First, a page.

The episode “Earthshock” from the Peter Davison era is one the significance of which is well known to every fan. But watching it again yesterday and today, I was struck by the profundity of one of its major themes. It seems pointless to offer a spoiler warning almost 30 years after the episode first aired, but if you are reading this as someone watching classic Doctor Who for the first time and you have yet to watch this episode, it is best that you not read on. This episode is a game changer, and the post below reveals why.
The episode features the return of those old enemies, the Cybermen. In some respects they seem more menacing than Daleks, since for all their cyborg nature, they seem more human, and thus the respects in which they are not human and inhuman are all the more pointed. And that seems to make them all the more terrifying, and the cyberleader’s questions and challenges for the Doctor in this episode all the more powerful. As we see at a key moment, the Doctor is able to be manipulated by means of threats against his friends. Is the friendship and caring that allows one to be so manipulated not a weakness, he is asked, and so are we the viewers.
The element of continuity, which links scenes in the beginning, when the Doctor mentions that he always meant to go back and see what killed the dinosaurs, and the ending, when he finds out, is in a sense ridiculously implausible if it were meant to be realistic – but as I will suggest further below, Doctor Who seems more concerned with big questions and big ideas, or with having fun, than with narrative plausibility. One could argue that until one grasps that, one will inevitably find Doctor Who confusing, disappointing or frustrating – and after one grasps it, one might see it as brilliant and inspired.
The episode “Earthshock” devotes a significant amount of time to making Adric more likable than before, since he had previously been somewhat annoying, if simultaneously endearing. In “Earthshock” we got to see him really coming into his own, far less gullible than in “Four to Doomsday,” far more heroic and capable of not causing more harm than he prevents than in say “Kinda.” The Doctor and Adric quarrel, and the surprising immaturity of our favorite time lord is seen once again, a characteristic he had even in his younger days portrayed by the much older William Hartnell, as well as since then and down to the present. Adric, however, we see has been growing up. (I should note that I say this from an adult perspective. I don’t recall thinking negatively about Adric at any point when I watched the show when I was younger).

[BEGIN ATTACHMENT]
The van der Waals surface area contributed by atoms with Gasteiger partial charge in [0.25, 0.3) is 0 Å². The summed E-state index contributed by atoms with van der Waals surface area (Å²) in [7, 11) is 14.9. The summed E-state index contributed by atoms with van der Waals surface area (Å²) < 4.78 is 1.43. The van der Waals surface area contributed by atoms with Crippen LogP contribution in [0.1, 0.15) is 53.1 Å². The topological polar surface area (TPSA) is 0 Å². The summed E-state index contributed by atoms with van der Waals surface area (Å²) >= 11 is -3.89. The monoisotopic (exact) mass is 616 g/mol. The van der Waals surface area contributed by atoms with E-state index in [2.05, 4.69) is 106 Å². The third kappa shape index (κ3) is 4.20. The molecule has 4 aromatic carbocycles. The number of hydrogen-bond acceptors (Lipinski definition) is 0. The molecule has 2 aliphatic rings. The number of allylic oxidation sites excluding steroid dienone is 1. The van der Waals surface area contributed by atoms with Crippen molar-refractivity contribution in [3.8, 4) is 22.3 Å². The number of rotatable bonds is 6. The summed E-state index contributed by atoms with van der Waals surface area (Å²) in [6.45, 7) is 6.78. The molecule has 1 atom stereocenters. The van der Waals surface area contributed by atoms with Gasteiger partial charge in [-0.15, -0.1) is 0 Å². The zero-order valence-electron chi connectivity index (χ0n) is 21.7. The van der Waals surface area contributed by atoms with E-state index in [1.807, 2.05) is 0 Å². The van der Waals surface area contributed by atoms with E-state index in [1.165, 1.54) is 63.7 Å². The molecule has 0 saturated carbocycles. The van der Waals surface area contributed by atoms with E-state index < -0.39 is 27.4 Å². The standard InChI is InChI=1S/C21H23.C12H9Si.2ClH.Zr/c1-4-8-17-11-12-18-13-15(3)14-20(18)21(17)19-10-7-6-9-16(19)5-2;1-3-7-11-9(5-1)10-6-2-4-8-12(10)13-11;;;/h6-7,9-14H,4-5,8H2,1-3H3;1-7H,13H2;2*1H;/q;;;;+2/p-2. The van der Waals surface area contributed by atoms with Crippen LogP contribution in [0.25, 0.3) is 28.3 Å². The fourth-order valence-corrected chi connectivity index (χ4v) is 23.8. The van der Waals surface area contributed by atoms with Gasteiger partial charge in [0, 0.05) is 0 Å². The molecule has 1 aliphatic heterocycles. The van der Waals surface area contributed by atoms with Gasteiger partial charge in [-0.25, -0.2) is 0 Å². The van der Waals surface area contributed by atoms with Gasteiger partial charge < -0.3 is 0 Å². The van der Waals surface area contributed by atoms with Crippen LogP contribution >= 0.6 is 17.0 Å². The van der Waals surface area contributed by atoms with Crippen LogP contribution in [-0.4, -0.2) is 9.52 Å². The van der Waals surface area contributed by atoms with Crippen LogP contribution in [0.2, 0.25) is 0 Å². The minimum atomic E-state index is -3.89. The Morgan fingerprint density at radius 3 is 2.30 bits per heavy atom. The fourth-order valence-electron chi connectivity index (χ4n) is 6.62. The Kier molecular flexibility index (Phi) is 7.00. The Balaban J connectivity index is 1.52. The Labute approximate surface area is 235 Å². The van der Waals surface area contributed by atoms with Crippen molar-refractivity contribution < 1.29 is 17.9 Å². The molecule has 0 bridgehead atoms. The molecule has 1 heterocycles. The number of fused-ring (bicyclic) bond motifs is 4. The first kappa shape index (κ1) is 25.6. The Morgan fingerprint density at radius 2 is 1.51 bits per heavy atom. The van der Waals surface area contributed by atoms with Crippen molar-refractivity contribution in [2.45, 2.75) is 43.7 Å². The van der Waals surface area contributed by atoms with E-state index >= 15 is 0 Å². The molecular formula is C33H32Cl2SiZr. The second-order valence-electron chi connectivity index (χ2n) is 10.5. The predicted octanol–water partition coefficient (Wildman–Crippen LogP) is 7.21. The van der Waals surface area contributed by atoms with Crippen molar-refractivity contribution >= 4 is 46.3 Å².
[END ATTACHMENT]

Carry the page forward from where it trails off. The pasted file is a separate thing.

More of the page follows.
And so when Adric is willing to sacrifice himself to try to prevent the starship from reaching and crashing into earth, it was that much more profoundly moving. It would have been no matter what. But it was even more moving because this was the first time such tragedy had gotten so close to the Doctor. Even though the Doctor had said goodbye to many companions and at some point off screen we can assume that they died, Adric was the first of the regular companions to die on screen, in aired footage. And to make sure the point was not missed, the final part ended with what I believe were the only non-standard credits, featuring instead of the usual starfield a single broken star – the badge Adric had used to wear.
In confronting us with not merely a tragedy, but evidence that the Doctor would not always save the day, that his friends could be killed, the episode asks us what our answer is to the cyberleader’s provocative questions. And an interesting blog post at FlickFilosopher suggests not only that we are being forced to seriously consider the point of view of the Cybermen, but we are also being helped to find evidence that, if emotion does lead to suffering of various sorts, and to our inflicting suffering on one another, it also motivates our greatest feats of heroism.
Like religion, emotion seems to bring out the very best and the very worst in human beings. It is not surprising that some wonder whether we are better off without them.
In today’s post at IO9 about the classic Doctor Who series, we are told that
Steven Moffat said way back in 1995, in a semi-infamous round table discussion in which he declared the show “laughable” and “actually pretty shabby a lot of the time”, and roundly criticized the production teams for trying to do things they didn’t have the ability to pull off. (In fairness to him, he’s since retracted most of this.) He argued that the underlying concept of Doctor Who was so strong, and that sometimes stories would feature moments or ideas powerful enough in isolation that they could “dupe you into believing the programme was better than it really was.”
I think the show is supposed to be laughable a lot of the time – some of the scenes and some of the behavior of the Doctor in particular over the years make sense only if the show is comedy, however much it may also be other things, including even horror, at times. But in “Earthshock” I think that even in spite of special effects that are unimpressive by today’s standards, the story is one that is enjoyable on every level that Doctor Who has ever been enjoyable, and like at least some great episodes, profound in the questions about humanity and the meaningfulness of life that it gets us to ask – and helps us to answer. The show is not always great, but no show is, and it has moments of greatness, when it waxes philosophical and profound – and that presumably should be all that matters.
In this case, the question is the crucial one, whether life is better with emotion than without it, and if so why. It is crucial, because unless we figure out the answer, then the suffering that life brings us will continually surprise us, frustrate us, and lead us to take such measures to avoid it as to lead us to bring suffering and sadness into the lives of others.